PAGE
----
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, 21 (10), 93

The Role of Natural Killer Cells as a Platform for Immunotherapy in Pediatric Cancers


The Role of Natural Killer Cells as a Platform for Immunotherapy in Pediatric Cancers

Miriam Santiago Kimpo et al. Curr Oncol Rep.


Purpose of review: We aim to review the most recent findings in the use of NK cells in childhood cancers.

Recent findings: Natural killer cells are cytotoxic to tumor cells. In pediatric leukemias, adoptive transfer of NK cells can bridge children not in remission to transplant. Interleukins (IL2, IL15) can enhance NK cell function. NK cell-CAR therapy has advantages of shorter life span that lessens chronic toxicities, lower risk of graft versus host disease when using allogeneic cells, ability of NK cells to recognize tumor cells that have downregulated MHC to escape T cells, and possibly less likelihood of cytokine storm. Cytotoxicity to solid tumors (rhabdomyosarcoma, Ewing's sarcoma, neuroblastoma) is seen with graft versus tumor effect in transplant and in combination with antibodies. Challenges lie in the microenvironment which is suppressive for NK cells. NK cell immunotherapy in childhood cancers is promising and recent works aim to overcome challenges.

Keywords: Adoptive cell therapy; CAR-NK; Natural killer cells; Tumor microenvironment.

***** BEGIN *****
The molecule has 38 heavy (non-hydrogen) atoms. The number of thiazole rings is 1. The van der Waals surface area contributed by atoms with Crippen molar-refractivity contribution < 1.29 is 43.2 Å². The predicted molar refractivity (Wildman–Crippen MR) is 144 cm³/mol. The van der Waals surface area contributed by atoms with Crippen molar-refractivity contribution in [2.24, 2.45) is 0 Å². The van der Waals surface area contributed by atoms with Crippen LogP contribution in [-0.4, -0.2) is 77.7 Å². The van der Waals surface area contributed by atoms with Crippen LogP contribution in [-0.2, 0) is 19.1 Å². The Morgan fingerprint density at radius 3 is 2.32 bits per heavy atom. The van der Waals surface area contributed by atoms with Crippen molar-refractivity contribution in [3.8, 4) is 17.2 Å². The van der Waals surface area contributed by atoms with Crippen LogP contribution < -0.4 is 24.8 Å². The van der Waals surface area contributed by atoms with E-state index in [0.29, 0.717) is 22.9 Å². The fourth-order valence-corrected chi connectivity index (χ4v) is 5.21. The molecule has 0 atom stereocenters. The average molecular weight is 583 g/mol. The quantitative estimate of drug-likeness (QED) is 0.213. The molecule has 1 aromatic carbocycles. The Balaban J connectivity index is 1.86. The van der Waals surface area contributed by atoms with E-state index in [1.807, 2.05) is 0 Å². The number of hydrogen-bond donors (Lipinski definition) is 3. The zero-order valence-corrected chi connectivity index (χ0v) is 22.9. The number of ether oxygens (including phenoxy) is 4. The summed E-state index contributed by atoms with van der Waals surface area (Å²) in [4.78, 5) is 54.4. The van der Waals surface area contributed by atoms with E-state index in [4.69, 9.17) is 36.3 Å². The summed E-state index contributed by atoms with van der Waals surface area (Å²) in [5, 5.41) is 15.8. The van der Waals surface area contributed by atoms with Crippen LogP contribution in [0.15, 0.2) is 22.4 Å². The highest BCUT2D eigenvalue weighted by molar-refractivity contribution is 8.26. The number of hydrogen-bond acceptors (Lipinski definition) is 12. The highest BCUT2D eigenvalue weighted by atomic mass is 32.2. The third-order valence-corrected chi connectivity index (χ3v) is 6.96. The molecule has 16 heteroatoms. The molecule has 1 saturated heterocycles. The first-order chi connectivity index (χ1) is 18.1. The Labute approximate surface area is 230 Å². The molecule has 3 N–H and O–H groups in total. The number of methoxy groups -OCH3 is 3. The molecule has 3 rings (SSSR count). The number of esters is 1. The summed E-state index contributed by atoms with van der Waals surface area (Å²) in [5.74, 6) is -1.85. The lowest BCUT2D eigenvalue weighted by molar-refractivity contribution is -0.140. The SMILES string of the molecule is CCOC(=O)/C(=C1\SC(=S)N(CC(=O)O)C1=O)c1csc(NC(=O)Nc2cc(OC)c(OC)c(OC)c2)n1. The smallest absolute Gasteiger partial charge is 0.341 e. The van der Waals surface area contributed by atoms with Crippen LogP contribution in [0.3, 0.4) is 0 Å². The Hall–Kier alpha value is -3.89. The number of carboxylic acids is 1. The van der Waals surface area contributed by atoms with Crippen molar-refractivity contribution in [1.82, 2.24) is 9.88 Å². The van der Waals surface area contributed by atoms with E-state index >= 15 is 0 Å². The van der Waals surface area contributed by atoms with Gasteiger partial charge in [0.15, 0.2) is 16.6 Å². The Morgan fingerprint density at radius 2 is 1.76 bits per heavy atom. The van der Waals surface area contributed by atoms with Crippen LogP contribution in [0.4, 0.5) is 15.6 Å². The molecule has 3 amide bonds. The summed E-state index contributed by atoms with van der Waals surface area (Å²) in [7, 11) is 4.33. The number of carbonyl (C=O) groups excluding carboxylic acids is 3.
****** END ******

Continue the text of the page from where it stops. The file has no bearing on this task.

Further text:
Conflict of interest statement

Miriam Santiago Kimpo, Bernice Oh, and Shawn Lee declare they have no conflict of interest.


Fig. 1
Fig. 1
NK cell activation programs result from the integration of multiple activating and inhibitory signals that vary depending on the nature of the interacting cells. These signals involve ITAM (immunoreceptor tyrosine-based activation motif)-bearing molecules and other stimulatory receptors and adhesion molecules, as well as ITIM-bearing inhibitory receptors. Some human (left) and mouse (right) receptor-ligand interactions are depicted here, to illustrate the combinatorial nature of the NK cell interaction repertoire. Cytokines, chemokines, and their receptors are not shown, but are also crucial for the regulation of NK cell functions. Inhibitory receptors are in blue; 2B4, which can act as an activating or an inhibitory molecule, is in gray; other receptors are in green. Vertical lines indicate the receptor-ligand pairs conserved between mice and humans, which consist either of real orthologs (for example, human and mouse NKp46) or examples of convergent evolution (for example, KIR and Ly49). KIR, killer immunoglobulin-like receptors; LIR, immunoglobulin-like transcript; LAIR, leukocyte-associated immunoglobulin-like receptor; SIGLEC, sialic acid binding immunoglobulin-like lectins; KLRG-1, killer cell lectin-like receptor G1; NKR-P1, NK cell receptor protein 1; HLA, human leukocyte antigen; LLT, lectin-like transcript; CRTAM, class I restricted T cell-associated molecule; Necl-2, nectin-like 2; Tactile (also known as CD96), T cell-activated increased late expression; CEACAM1, carcinoembryonic antigen-related cell adhesion molecule 1; PILR, paired immunoglobulin-like type 2 receptor; NTB-A, NK-T-B antigen; CRACC, CD2-like receptor-activating cytotoxic cell; VCAM-1, vascular cell adhesion. Reproduced from Vivier E, et al. “Functions of natural killer cells.” Nat Immunol. 2008 May;9 [3]:503-10, by permission from Springer Nature, ©2008

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